But first, some background. Lay’s potato chips have been around for more than 75 years. That’s long enough to be considered a classic — and also a little old and, well, stale.

To make the chips crunch with younger customers, PepsiCo didn’t change the core product, but instead “we changed the way that people looked at it,” said Ann Mukherjee, president of the company’s global snacks group and global insights division.

Along the way, the company also gained important insights about the way that modern customers think about brands, and how that impacts their purchase decisions in a rapidly changing marketplace.

“How do you take this unpredictability and give consumers what they’re looking for, which are often very unpredictable things?” Mukherjee asked during a presentation at Knowledge@Wharton’s recent Retail & Consumer Goods Executive Summit in New York City.

Thanks to technology, she noted, customers are no longer limited to their corner store for snack options — they can search for and buy just about anything from just about anywhere. It’s not enough to just create awareness of a brand: “If you’re not thinking all the way through to how to monetize it, you’re going to be in a lot of trouble,” Mukherjee added.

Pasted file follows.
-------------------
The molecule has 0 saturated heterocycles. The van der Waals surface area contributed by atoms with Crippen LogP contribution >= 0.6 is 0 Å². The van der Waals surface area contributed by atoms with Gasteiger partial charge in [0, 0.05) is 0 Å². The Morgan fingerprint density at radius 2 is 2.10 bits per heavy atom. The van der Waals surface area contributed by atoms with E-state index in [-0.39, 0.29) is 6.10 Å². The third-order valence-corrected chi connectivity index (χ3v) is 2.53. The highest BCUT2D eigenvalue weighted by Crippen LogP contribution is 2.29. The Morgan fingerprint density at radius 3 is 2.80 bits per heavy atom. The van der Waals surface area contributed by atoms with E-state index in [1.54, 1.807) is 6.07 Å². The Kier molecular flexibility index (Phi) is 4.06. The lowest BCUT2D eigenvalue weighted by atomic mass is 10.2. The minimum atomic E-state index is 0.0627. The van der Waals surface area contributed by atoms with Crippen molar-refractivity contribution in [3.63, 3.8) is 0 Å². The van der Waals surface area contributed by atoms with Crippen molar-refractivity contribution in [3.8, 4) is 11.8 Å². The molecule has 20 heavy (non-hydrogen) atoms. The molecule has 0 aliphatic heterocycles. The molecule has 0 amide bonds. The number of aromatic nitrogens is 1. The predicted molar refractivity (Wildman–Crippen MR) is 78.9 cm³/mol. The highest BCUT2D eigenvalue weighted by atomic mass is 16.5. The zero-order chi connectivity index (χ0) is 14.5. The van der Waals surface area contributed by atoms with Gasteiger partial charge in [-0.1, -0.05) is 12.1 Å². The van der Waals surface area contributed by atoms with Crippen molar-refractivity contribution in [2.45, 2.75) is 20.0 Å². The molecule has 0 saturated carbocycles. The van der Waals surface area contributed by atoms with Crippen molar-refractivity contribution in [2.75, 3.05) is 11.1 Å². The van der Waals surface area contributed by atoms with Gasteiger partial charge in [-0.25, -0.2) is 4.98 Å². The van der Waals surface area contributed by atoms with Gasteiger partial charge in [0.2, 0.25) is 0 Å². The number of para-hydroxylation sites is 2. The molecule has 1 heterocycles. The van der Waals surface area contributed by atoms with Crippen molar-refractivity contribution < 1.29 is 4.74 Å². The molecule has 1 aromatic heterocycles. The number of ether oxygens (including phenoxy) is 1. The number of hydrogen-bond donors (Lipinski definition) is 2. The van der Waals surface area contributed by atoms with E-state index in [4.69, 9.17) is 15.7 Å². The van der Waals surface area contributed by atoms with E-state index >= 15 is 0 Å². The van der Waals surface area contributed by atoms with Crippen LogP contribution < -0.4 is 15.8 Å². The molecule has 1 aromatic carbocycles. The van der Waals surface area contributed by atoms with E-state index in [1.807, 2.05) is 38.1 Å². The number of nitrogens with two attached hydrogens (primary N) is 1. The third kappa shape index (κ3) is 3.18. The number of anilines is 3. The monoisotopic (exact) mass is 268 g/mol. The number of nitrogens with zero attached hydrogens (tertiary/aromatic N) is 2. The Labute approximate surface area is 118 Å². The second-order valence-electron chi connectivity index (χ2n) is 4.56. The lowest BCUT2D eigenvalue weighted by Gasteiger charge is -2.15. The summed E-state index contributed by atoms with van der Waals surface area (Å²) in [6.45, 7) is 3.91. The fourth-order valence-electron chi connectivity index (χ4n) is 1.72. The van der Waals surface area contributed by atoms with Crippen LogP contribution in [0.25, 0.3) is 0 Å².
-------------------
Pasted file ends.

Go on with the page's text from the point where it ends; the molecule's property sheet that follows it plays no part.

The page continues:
PepsiCo’s solution to upping the cool factor of Lay’s was to put the power in the hands of the consumer — which is why in 2012 it launched that first “Do Us a Flavor” campaign.

“There’s a huge movement in the U.S. around food, the passion of food, entertainment around food, and food celebrities,” Mukherjee pointed out. “This wasn’t about Lays. We created tools that allowed people to celebrate their passion for food. Lays became a communication device for people to share about their daily lives.”

Anyone who had a chip idea in mind could visit Lays’ Facebook page, enter some information about their flavor and be rewarded with a shareable image of “their” bag of chips. The company teamed up with Facebook to turn the “like” button into a vote of “I’d Eat That.” Lay’s Facebook cover photo became a rotating billboard, which featured a new submission every few minutes.

A panel of judges and campaign spokespeople — celebrity chef Michael Symon and actress Eva Longoria — helped narrow the contest to three finalist flavors: sriracha, cheesy garlic bread and chicken and waffles, and then opened the vote for a winner to the public. In May 2013, after millions of fan votes were cast, it was announced that Lay’s Cheesy Garlic Bread flavored potato chips were America’s favorite, and Weber-Mendham, the finalist behind the winning idea, took home the $1 million grand prize.